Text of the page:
Ohio News Briefs

Ohio governor says he needs leverage over drug makers

COLUMBUS, Ohio (AP) — Ohio Gov. John Kasich says he needs more leverage over pharmaceutical companies to help drive down the cost of health care.

Kasich said on CNN’s State of the Union Sunday that drug expenses are the biggest driver of costs in Ohio’s Medicaid program, which serves poor children and families.

The Republican Kasich said there’s not enough conversation about how to lower the cost of medicine. He says governors should have more ability to exclude high-cost drugs from Medicaid coverage.

Kasich has bucked his own party in pushing for expansion of Medicaid as a way to provide more people with health insurance.

The governor said he’s concerned about Congress’ proposed $880 billion cut to Medicaid and its effect on people with mental illness, opiate addiction or chronic diseases.

Coach wins Flying Pig Marathon in Cincinnati on 7th try

CINCINNATI (AP) — A high school cross country coach has won Cincinnati’s Flying Pig Marathon on her seventh running of the race.

Kerry Lee captured the women’s division in 2:53:55 on Sunday. The 42-year-old Lee was second last year, and in 2015, 2013 and 2011. She was third in 2012 and 2014.

Lee coaches at Anderson High School in suburban Cincinnati. Second place went to Wendy Marshall, of Cincinnati, and third place to Katie Aerni, of Belington, West Virginia.

Jack Randall, of Dayton, won the men’s race in 2:33:46. The 22-year-old Randall graduated last weekend from the University of Cincinnati.

Emmett Saulnier, of Terrace Park, was the men’s runner up, with Brian Korody, of Cincinnati, placing third.

Organizers say more than 37,000 people registered for various events over the three days.

Plant fined $570,000 after worker loses hand, part of arm

OREGON, Ohio (AP) — An auto parts maker in Ohio is being fined nearly $600,000 after a worker in Oregon lost his right hand and part of his arm in an industrial accident.

The U.S. Occupational Safety and Health Administration says the accident should have been prevented and cited the plant in suburban Toledo for three of its highest safety violations.

Autoneum North America makes automotive insulation at its factory in Oregon. Investigators say a 46-year-old man was feeding scrap material into an unguarded shredding machine in December when he was hurt.

Federal officials cited the company for lacking proper protective guards and failing to train workers on proper operating procedures.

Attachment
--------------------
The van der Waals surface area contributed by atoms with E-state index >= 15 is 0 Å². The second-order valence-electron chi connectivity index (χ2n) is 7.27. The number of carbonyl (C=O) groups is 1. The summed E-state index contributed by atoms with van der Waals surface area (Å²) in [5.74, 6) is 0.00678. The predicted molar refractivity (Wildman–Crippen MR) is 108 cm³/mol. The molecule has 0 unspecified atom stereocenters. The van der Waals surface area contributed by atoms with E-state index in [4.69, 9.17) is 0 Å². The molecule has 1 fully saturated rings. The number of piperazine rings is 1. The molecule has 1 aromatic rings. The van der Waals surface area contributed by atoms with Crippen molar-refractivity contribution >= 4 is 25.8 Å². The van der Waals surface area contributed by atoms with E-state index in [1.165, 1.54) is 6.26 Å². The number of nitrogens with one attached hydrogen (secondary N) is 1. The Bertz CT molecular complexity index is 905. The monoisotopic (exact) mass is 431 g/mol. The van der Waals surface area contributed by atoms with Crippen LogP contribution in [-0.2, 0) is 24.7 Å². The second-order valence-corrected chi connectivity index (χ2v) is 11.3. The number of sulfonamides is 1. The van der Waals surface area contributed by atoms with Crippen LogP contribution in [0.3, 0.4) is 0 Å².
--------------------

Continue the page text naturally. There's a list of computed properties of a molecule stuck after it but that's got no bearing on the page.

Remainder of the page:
Messages seeking comment were left with Autoneum North America on Friday.

The company has 15 days to appeal or pay the $570,000 fine.

Police say 10-year-old Ohio boy injured in drive-by shooting

CINCINNATI (AP) — Police say a 10-year-old Ohio boy was hit at least twice when someone drove down a street randomly shooting.

The gunfire happened early Saturday evening in Cincinnati.

Police say at least 10 shots were fired. The boy is in critical but stable condition. Police say his injuries aren’t life-threatening.

Authorities say the child was playing outside in the front yard at a relative’s house at the time.

No arrests have been made.

Ohio aviation policy panel seeks experts from public

COLUMBUS, Ohio (AP) — Ohio is looking for members of the public with expertise in aviation and aerospace technology to serve on a state panel.

Those interested in one of 14 public slots on the Ohio Aerospace and Aviation Technology Committee have until Friday at 4:30 p.m. to apply. They could include military representatives, academic experts or industry leaders. Those chosen will represent a diverse geographic mix.

State Sen. Bill Beagle, a Tipp City Republican, chairs the committee. He says aviation and aerospace aren’t just part of Ohio’s past but an important part of its economic future. The panel will work to develop policies for enhancing the industry in Ohio.

Besides public members, the panel includes three legislators each from the Ohio Senate and Ohio House and a member appointed by the governor.

Dam proposals to reduce Ohio flooding not popular with all

SHELBY, Ohio (AP) — Proposals to use dams to reduce flooding along the branch of an Ohio river aren’t universally popular.

The Black Fork, a branch of the Mohican River, has frequently flooded around Shelby, with recent events in 2007, 2011 and 2013.

The 2007 flood destroyed 51 businesses and homes and flooded many farm fields.

The Mansfield News Journal reports that three proposals to address flooding all include five or six dams at costs ranging from $45 million to $68 million.

Joe Gies, Shelby projects coordinator, says the dams would be located to slow water before it gets to Shelby, about 74 miles north of Columbus.

Farmers fear dams upriver from Shelby would delay plantings by temporarily making fields too wet.

Program trains ‘citizen scientists’ to search for bumblebees

AKRON, Ohio (AP) — A new program will train Ohio residents to identify and document bumblebees, now an endangered species.

Participants in the Ohio Bee Atlas use an online program to record their findings.

University of Akron biology professor Randy Mitchell tells the Akron Beacon Journal that extra eyes will be helpful in surveying the population.

The U.S. Fish and Wildlife Service says the rusty patched bumblebee was once widespread in prairies, woodlands, marshes, fields, parks and gardens in Ohio.

Habitat loss, disease, pesticides, farming and climate change have contributed to the population decline.

Partners in the Ohio Bee Atlas include Summit Metro Parks, the University of Akron, Cuyahoga Valley National Park, Cleveland Metroparks, the Lake Erie Allegheny Partnership for Biodiversity, Ohio State University and the U.S. Fish and Wildlife Service.